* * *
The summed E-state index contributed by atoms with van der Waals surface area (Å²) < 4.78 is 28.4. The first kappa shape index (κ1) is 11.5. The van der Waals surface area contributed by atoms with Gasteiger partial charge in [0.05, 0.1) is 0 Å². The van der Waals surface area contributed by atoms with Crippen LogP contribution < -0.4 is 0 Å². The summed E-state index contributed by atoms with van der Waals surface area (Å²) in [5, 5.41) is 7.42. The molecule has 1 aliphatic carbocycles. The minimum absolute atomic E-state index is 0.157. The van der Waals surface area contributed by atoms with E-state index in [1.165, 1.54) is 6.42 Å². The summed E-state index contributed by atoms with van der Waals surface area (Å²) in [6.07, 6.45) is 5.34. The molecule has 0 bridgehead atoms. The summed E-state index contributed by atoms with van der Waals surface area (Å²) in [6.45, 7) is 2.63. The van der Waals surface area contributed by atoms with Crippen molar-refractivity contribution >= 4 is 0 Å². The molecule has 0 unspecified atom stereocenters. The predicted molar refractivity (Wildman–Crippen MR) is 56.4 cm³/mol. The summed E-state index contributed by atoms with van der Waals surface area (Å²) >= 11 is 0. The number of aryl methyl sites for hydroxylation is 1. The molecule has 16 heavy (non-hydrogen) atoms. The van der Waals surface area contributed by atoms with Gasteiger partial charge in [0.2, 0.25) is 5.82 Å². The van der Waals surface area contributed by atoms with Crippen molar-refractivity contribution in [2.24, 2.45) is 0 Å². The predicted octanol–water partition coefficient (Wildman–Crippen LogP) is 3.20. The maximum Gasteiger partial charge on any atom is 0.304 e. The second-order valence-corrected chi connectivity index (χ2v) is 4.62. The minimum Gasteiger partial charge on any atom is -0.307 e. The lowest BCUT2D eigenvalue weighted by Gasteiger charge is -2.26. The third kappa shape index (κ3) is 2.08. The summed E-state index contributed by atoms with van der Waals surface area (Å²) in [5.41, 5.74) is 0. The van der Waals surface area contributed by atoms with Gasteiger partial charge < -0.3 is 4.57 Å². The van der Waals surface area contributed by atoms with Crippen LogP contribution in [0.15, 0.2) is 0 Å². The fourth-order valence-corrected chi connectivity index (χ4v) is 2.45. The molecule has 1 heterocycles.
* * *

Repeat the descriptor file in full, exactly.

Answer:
The summed E-state index contributed by atoms with van der Waals surface area (Å²) < 4.78 is 28.4. The first kappa shape index (κ1) is 11.5. The van der Waals surface area contributed by atoms with Gasteiger partial charge in [0.05, 0.1) is 0 Å². The van der Waals surface area contributed by atoms with Crippen LogP contribution < -0.4 is 0 Å². The summed E-state index contributed by atoms with van der Waals surface area (Å²) in [5, 5.41) is 7.42. The molecule has 1 aliphatic carbocycles. The minimum absolute atomic E-state index is 0.157. The van der Waals surface area contributed by atoms with E-state index in [1.165, 1.54) is 6.42 Å². The summed E-state index contributed by atoms with van der Waals surface area (Å²) in [6.07, 6.45) is 5.34. The molecule has 0 bridgehead atoms. The summed E-state index contributed by atoms with van der Waals surface area (Å²) in [6.45, 7) is 2.63. The van der Waals surface area contributed by atoms with Crippen molar-refractivity contribution >= 4 is 0 Å². The molecule has 0 unspecified atom stereocenters. The predicted molar refractivity (Wildman–Crippen MR) is 56.4 cm³/mol. The summed E-state index contributed by atoms with van der Waals surface area (Å²) >= 11 is 0. The number of aryl methyl sites for hydroxylation is 1. The molecule has 16 heavy (non-hydrogen) atoms. The van der Waals surface area contributed by atoms with Gasteiger partial charge in [0.2, 0.25) is 5.82 Å². The van der Waals surface area contributed by atoms with Crippen molar-refractivity contribution in [2.24, 2.45) is 0 Å². The predicted octanol–water partition coefficient (Wildman–Crippen LogP) is 3.20. The maximum Gasteiger partial charge on any atom is 0.304 e. The second-order valence-corrected chi connectivity index (χ2v) is 4.62. The minimum Gasteiger partial charge on any atom is -0.307 e. The lowest BCUT2D eigenvalue weighted by Gasteiger charge is -2.26. The third kappa shape index (κ3) is 2.08. The summed E-state index contributed by atoms with van der Waals surface area (Å²) in [5.41, 5.74) is 0. The van der Waals surface area contributed by atoms with Gasteiger partial charge < -0.3 is 4.57 Å². The van der Waals surface area contributed by atoms with Crippen LogP contribution in [0.15, 0.2) is 0 Å². The fourth-order valence-corrected chi connectivity index (χ4v) is 2.45. The molecule has 1 heterocycles.